“The Diary of Anne Frank”
By Irene Backalenick
“The Diary of Anne Frank.” Though many of us have seen the play—or the film—or the musical—umpteen times, it still remains unique--and uniquely moving. Now at the Westport Country Playhouse, it brings to life the Holocaust era as played out by one Jewish family. The play, based on a true story culled from a teen-age girl’s diary, has gone on to considerable recognition. And Anne Frank herself has become a symbol of hope and strength in a horrific period of history.
To reiterate, for any one who has somehow missed this tale: It began after the Nazis invaded Holland. In 1942, Otto Frank, a factory owner in Amsterdam, hid his family and several other Jews in the factory’s “secret annex.” Eventually there would be eight occupants in the tight quarters. With the support of Miep Gies, a non-Jewish friend, they would survive two years, until some one betrayed them to the Nazis.
After the war, the family’s lone survivor, Otto Frank, returned to Amsterdam, where he found his daughter’s diary. Thus began the “Diary” saga, with its struggles and eventual success. After its publication, the diary would move on to the Broadway stage (the 1956 original by Frances Goodrich and Albert Hackett, the Wendy Kesselman adaptation in 1997). Beyond that were two Hollywood films, and 30 million copies of the book which were sold worldwide.
And now the Kesselman adaptation surfaces at the Playhouse, in a thoughtful, well-crafted production. In contrast to its predecessor, this Kesselman version cuts closer tothe truth, with emphasis on the Franks’ Jewishness and their sense of inevitability.
Director Gerald Freedman’s vision for the play is brooding, powerful, and enormously empathetic. And he manages to create a claustrophobic interior, a “hidden annex,” despite the breadth of the Playhouse stage. That problem is resolved by set designer John Ezell’s marvelously cluttered set. Separate tiny rooms for its eight occupants have been carved out of the clutter of daily living—and scenes move quickly from one tiny space to another (although, alas, the story does drag in the second act).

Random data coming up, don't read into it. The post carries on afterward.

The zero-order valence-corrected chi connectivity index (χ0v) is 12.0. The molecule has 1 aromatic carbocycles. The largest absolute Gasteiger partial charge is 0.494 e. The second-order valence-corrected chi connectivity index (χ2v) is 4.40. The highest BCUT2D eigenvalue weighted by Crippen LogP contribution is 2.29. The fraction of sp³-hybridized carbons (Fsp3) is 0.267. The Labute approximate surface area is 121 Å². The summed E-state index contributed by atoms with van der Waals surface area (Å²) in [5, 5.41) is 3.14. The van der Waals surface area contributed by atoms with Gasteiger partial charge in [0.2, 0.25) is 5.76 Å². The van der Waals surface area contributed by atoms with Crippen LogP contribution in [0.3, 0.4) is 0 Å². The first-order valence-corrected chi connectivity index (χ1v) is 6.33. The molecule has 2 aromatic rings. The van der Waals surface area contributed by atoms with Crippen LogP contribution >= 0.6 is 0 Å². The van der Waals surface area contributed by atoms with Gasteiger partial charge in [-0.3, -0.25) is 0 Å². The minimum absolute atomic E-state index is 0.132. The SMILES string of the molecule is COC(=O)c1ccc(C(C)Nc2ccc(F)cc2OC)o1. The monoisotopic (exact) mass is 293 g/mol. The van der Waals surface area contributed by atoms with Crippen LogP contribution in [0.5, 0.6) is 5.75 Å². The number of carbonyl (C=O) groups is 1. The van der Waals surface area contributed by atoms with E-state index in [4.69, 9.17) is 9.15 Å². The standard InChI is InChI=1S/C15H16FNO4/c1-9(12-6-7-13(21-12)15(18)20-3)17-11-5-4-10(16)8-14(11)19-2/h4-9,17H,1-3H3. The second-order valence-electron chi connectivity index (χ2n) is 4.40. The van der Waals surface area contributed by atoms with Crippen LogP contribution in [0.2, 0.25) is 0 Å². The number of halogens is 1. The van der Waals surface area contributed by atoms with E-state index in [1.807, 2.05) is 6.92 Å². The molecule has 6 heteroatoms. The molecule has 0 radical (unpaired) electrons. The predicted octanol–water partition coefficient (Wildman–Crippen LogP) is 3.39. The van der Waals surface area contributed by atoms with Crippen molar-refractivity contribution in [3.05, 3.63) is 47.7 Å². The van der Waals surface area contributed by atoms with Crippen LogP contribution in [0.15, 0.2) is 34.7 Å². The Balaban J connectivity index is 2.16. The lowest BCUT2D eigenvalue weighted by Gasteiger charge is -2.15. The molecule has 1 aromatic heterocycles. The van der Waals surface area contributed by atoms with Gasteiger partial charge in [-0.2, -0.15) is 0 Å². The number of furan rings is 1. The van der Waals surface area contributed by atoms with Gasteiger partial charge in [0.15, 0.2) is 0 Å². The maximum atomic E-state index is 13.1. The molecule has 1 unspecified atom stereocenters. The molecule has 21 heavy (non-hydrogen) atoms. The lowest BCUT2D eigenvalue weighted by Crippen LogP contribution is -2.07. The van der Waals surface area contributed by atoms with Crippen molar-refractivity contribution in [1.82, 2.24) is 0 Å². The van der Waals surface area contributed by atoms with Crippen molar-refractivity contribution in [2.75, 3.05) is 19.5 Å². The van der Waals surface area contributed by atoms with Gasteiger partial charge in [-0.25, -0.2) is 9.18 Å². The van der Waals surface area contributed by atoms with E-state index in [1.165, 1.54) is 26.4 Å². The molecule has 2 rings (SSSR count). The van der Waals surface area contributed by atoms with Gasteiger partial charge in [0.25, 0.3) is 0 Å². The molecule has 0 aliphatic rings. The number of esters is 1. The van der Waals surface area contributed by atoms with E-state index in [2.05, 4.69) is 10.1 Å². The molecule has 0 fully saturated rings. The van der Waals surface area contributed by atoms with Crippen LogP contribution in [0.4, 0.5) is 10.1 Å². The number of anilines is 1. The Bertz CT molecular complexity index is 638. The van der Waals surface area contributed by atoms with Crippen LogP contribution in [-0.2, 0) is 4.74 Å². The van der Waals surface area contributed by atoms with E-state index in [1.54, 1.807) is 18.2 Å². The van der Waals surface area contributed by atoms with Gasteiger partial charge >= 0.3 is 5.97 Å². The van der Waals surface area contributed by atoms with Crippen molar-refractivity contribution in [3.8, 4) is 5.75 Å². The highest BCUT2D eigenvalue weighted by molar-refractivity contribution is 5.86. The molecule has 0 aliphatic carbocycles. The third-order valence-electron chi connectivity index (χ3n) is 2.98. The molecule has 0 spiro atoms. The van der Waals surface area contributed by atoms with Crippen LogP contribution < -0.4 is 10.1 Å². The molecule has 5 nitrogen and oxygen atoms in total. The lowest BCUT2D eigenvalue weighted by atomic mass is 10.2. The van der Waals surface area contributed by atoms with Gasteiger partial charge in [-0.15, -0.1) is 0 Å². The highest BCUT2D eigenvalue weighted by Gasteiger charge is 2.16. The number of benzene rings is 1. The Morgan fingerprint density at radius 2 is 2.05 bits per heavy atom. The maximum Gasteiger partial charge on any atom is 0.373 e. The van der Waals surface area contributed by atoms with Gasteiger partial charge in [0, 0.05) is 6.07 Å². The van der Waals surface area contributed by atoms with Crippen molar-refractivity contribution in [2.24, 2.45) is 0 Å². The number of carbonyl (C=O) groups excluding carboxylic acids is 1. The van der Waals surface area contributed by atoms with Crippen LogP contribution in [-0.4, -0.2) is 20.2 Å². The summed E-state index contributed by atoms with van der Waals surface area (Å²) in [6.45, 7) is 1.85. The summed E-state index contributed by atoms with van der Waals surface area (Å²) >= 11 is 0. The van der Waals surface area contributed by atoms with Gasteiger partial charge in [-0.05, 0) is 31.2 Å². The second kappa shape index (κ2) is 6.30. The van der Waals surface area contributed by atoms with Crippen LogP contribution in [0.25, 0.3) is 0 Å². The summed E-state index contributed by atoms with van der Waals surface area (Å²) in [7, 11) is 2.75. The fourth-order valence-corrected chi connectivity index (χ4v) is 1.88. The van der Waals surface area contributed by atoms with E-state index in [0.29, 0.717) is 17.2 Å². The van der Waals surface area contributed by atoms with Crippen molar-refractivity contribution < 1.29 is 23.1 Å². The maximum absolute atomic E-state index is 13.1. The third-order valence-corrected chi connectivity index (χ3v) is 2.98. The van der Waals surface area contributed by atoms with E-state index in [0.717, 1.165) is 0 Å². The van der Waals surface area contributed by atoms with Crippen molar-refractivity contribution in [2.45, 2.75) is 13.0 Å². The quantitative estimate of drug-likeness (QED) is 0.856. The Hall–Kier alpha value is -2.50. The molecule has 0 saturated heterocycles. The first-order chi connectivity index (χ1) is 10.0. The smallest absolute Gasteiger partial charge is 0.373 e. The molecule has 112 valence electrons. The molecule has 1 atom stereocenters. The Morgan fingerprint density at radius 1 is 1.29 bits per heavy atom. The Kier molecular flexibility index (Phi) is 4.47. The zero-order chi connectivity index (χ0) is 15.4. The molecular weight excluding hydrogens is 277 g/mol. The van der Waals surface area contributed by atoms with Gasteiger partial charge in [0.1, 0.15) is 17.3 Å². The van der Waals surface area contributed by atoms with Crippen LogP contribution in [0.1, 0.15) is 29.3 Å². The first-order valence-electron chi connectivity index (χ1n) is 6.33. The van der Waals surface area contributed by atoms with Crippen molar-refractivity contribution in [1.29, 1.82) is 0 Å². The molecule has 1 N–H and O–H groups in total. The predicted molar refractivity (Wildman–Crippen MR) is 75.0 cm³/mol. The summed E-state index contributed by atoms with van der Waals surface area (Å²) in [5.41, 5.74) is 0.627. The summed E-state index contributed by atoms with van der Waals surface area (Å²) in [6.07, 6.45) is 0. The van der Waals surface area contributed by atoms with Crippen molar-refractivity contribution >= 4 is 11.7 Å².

Indeed, there is a strong foreboding and gritty reality to the staging, costuming (Willa Kim), lighting (Travis McHale), sound effects (Rusty Wandall), and the performance itself. Eight people strive for normalcy, as they fear the inevitable knock at
the door and hear the transport trains rumbling to the East.
Freedman has in fact gathered an excellent cast, topped by the radiant Molly Ephraim as Anne. Ephraim brings a vibrant quality to the scene, as she interacts with her fellow tenants. She creates an Anne who is impulsive, outspoken, and always in command of the stage. At the same time, she gives depth to the character, ranging through Anne’s gamut of emotions. Supporting her are players who each create unique individuals, even as they work well in ensemble.
This “Diary” is an absorbing piece which proves, once again, to be a valuable history lesson. Don’t bring the kiddies, but teen-agers—and adults—will profit from it.
This review also appears in the Connecticut Post, National Jewish Post & Opinion, nytheaterscene.com, and jewish-theatre.com